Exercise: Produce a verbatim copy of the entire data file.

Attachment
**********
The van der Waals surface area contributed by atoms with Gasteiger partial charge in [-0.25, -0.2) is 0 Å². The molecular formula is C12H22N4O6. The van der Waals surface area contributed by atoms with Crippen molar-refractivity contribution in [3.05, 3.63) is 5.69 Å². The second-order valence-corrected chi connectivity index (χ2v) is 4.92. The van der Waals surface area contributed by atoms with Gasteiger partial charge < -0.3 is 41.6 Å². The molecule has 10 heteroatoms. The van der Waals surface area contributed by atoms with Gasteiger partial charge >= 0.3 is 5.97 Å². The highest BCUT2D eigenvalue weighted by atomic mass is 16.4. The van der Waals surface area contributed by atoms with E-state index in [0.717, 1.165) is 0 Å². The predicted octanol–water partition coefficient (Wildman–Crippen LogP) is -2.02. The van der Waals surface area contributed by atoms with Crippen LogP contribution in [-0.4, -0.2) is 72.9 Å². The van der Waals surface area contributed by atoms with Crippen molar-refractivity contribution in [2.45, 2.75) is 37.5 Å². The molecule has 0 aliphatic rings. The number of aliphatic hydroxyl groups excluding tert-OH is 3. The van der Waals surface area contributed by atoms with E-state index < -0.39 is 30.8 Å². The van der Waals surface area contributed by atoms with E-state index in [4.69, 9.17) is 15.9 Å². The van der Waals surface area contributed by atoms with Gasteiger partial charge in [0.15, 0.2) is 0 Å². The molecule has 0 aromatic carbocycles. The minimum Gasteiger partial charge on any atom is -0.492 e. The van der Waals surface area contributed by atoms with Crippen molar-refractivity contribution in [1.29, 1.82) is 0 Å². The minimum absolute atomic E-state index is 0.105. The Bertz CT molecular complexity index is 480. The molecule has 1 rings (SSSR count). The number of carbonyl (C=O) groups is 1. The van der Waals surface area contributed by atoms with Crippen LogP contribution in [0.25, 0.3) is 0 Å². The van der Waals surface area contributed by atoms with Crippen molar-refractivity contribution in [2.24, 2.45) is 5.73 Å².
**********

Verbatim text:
The van der Waals surface area contributed by atoms with Gasteiger partial charge in [-0.25, -0.2) is 0 Å². The molecular formula is C12H22N4O6. The van der Waals surface area contributed by atoms with Crippen molar-refractivity contribution in [3.05, 3.63) is 5.69 Å². The second-order valence-corrected chi connectivity index (χ2v) is 4.92. The van der Waals surface area contributed by atoms with Gasteiger partial charge < -0.3 is 41.6 Å². The molecule has 10 heteroatoms. The van der Waals surface area contributed by atoms with Gasteiger partial charge >= 0.3 is 5.97 Å². The highest BCUT2D eigenvalue weighted by atomic mass is 16.4. The van der Waals surface area contributed by atoms with E-state index in [0.717, 1.165) is 0 Å². The predicted octanol–water partition coefficient (Wildman–Crippen LogP) is -2.02. The van der Waals surface area contributed by atoms with Crippen LogP contribution in [-0.4, -0.2) is 72.9 Å². The van der Waals surface area contributed by atoms with Crippen molar-refractivity contribution in [2.45, 2.75) is 37.5 Å². The molecule has 0 aliphatic rings. The number of aliphatic hydroxyl groups excluding tert-OH is 3. The van der Waals surface area contributed by atoms with E-state index < -0.39 is 30.8 Å². The van der Waals surface area contributed by atoms with E-state index in [4.69, 9.17) is 15.9 Å². The van der Waals surface area contributed by atoms with Gasteiger partial charge in [0.15, 0.2) is 0 Å². The molecule has 0 aromatic carbocycles. The minimum Gasteiger partial charge on any atom is -0.492 e. The van der Waals surface area contributed by atoms with Crippen molar-refractivity contribution in [1.29, 1.82) is 0 Å². The minimum absolute atomic E-state index is 0.105. The Bertz CT molecular complexity index is 480. The molecule has 1 rings (SSSR count). The number of carbonyl (C=O) groups is 1. The van der Waals surface area contributed by atoms with Crippen LogP contribution in [0.25, 0.3) is 0 Å². The van der Waals surface area contributed by atoms with Crippen molar-refractivity contribution in [2.24, 2.45) is 5.73 Å².